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February 15, 2024
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February 15, 2024

Scientific analysis of paintings on the wall of a remote cave in Patagonia, Argentina, suggest they are the oldest known example of rock art in South America, according to research published this week.

The researchers behind the project, whose findings were published in Science Advances on 14 February, say that the mysterious comb-like pattern adorning the walls of Cueva Huenul 1—which sports nearly 900 other paintings of humans, animal figures, plus abstract designs—first appeared 8,200 years ago. The comb-like markings were initially assumed to be only a few thousand years old; their revised dating suggests an early communication system used across heat-ravaged populations and generations.

“We got the results and we were very surprised,” Guadalupe Romero Villanueva, an author of the study and an archaeologist at Argentina’s National Scientific and Technical Research Council (CONICET) and the National Institute of Anthropology and Latin American Thought (INAPL) in Buenos Aires, told The New York Times. “It was a shock, and we had to rethink some things.”

“As interesting as the ages are, for us it’s more significant that they span, more or less, 3,000 years of painting basically the same motif during all this time,” said Ramiro Barberena, an author of the study who is an archaeologist at CONICET and at the Temuco Catholic University in Chile. Barberena added that these findings provide evidence “for continuity in the transmission of information in these very small and very mobile societies”.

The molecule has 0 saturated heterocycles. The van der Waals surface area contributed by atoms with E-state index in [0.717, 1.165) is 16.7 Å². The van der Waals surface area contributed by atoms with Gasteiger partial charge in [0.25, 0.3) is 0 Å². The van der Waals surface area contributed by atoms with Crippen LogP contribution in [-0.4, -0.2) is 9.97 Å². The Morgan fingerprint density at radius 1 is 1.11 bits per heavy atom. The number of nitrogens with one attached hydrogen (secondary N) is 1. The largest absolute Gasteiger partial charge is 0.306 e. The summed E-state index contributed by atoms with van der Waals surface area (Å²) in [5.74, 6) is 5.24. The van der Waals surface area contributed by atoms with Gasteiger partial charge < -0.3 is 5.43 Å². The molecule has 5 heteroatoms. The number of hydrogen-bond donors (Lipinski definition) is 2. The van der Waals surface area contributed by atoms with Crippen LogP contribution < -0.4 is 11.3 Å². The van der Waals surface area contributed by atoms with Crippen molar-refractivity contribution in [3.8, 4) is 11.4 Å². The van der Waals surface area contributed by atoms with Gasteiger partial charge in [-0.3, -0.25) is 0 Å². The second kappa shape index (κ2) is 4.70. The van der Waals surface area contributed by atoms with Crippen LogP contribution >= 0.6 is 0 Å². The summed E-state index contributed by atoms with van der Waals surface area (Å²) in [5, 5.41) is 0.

Patagonia was not inhabited by humans until 12,000 years ago; hostile climactic shifts encouraged these small populations to abandon the caves in which they sheltered a few thousand years after their arrival. This period of hardship and migration overlaps with the results of the paintings’ radiocarbon dating, suggesting that these patterns helped preserve memories and oral traditions. The artists continued to draw these designs on top of existing motifs with charred wood paint for thousands of years.

“You cannot help but think about these people,” Romero Villanueva said. “They were at the same place, admiring the same landscape; the people living here, maybe families, were gathering here for social aspects. It’s really emotional for us.”

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